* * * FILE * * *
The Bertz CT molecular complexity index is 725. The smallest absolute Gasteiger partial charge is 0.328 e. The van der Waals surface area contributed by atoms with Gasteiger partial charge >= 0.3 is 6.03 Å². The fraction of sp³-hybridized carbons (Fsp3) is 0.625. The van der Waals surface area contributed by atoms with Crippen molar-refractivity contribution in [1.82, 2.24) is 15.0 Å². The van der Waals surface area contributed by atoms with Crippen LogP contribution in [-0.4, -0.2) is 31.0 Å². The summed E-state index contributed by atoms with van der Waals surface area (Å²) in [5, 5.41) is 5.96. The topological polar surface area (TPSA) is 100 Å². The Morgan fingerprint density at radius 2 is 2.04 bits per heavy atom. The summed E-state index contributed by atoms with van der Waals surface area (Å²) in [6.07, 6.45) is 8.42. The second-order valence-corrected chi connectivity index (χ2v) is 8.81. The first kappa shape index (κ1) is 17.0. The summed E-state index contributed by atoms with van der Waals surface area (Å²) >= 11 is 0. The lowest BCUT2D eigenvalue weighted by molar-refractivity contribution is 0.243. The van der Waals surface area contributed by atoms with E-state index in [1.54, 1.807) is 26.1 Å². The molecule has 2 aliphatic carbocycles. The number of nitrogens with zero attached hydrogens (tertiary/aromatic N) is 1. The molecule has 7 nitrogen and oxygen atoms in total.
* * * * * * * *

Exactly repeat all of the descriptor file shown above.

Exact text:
The Bertz CT molecular complexity index is 725. The smallest absolute Gasteiger partial charge is 0.328 e. The van der Waals surface area contributed by atoms with Gasteiger partial charge >= 0.3 is 6.03 Å². The fraction of sp³-hybridized carbons (Fsp3) is 0.625. The van der Waals surface area contributed by atoms with Crippen molar-refractivity contribution in [1.82, 2.24) is 15.0 Å². The van der Waals surface area contributed by atoms with Crippen LogP contribution in [-0.4, -0.2) is 31.0 Å². The summed E-state index contributed by atoms with van der Waals surface area (Å²) in [5, 5.41) is 5.96. The topological polar surface area (TPSA) is 100 Å². The Morgan fingerprint density at radius 2 is 2.04 bits per heavy atom. The summed E-state index contributed by atoms with van der Waals surface area (Å²) in [6.07, 6.45) is 8.42. The second-order valence-corrected chi connectivity index (χ2v) is 8.81. The first kappa shape index (κ1) is 17.0. The summed E-state index contributed by atoms with van der Waals surface area (Å²) >= 11 is 0. The lowest BCUT2D eigenvalue weighted by molar-refractivity contribution is 0.243. The van der Waals surface area contributed by atoms with E-state index in [1.54, 1.807) is 26.1 Å². The molecule has 2 aliphatic carbocycles. The number of nitrogens with zero attached hydrogens (tertiary/aromatic N) is 1. The molecule has 7 nitrogen and oxygen atoms in total.